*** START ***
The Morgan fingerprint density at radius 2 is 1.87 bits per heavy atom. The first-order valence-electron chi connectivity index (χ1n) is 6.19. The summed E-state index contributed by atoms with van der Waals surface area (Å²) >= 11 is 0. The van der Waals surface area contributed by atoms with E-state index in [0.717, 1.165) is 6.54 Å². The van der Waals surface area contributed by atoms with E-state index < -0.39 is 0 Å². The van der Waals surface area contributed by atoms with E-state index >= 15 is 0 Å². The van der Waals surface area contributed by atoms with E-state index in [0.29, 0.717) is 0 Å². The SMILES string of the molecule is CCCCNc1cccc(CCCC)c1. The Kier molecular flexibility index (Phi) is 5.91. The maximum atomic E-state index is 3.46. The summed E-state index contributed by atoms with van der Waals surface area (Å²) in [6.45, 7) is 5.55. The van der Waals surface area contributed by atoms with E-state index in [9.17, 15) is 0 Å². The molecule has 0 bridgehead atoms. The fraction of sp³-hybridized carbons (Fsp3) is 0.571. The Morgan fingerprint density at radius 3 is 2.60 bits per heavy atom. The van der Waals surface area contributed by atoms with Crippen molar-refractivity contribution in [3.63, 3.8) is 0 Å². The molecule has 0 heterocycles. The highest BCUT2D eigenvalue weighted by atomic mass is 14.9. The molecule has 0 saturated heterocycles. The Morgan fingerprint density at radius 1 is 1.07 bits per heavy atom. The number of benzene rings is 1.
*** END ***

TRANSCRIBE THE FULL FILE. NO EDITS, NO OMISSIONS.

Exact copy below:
The Morgan fingerprint density at radius 2 is 1.87 bits per heavy atom. The first-order valence-electron chi connectivity index (χ1n) is 6.19. The summed E-state index contributed by atoms with van der Waals surface area (Å²) >= 11 is 0. The van der Waals surface area contributed by atoms with E-state index in [0.717, 1.165) is 6.54 Å². The van der Waals surface area contributed by atoms with E-state index < -0.39 is 0 Å². The van der Waals surface area contributed by atoms with E-state index >= 15 is 0 Å². The van der Waals surface area contributed by atoms with E-state index in [0.29, 0.717) is 0 Å². The SMILES string of the molecule is CCCCNc1cccc(CCCC)c1. The Kier molecular flexibility index (Phi) is 5.91. The maximum atomic E-state index is 3.46. The summed E-state index contributed by atoms with van der Waals surface area (Å²) in [6.45, 7) is 5.55. The van der Waals surface area contributed by atoms with E-state index in [9.17, 15) is 0 Å². The molecule has 0 bridgehead atoms. The fraction of sp³-hybridized carbons (Fsp3) is 0.571. The Morgan fingerprint density at radius 3 is 2.60 bits per heavy atom. The van der Waals surface area contributed by atoms with Crippen molar-refractivity contribution in [3.63, 3.8) is 0 Å². The molecule has 0 heterocycles. The highest BCUT2D eigenvalue weighted by atomic mass is 14.9. The molecule has 0 saturated heterocycles. The Morgan fingerprint density at radius 1 is 1.07 bits per heavy atom. The number of benzene rings is 1.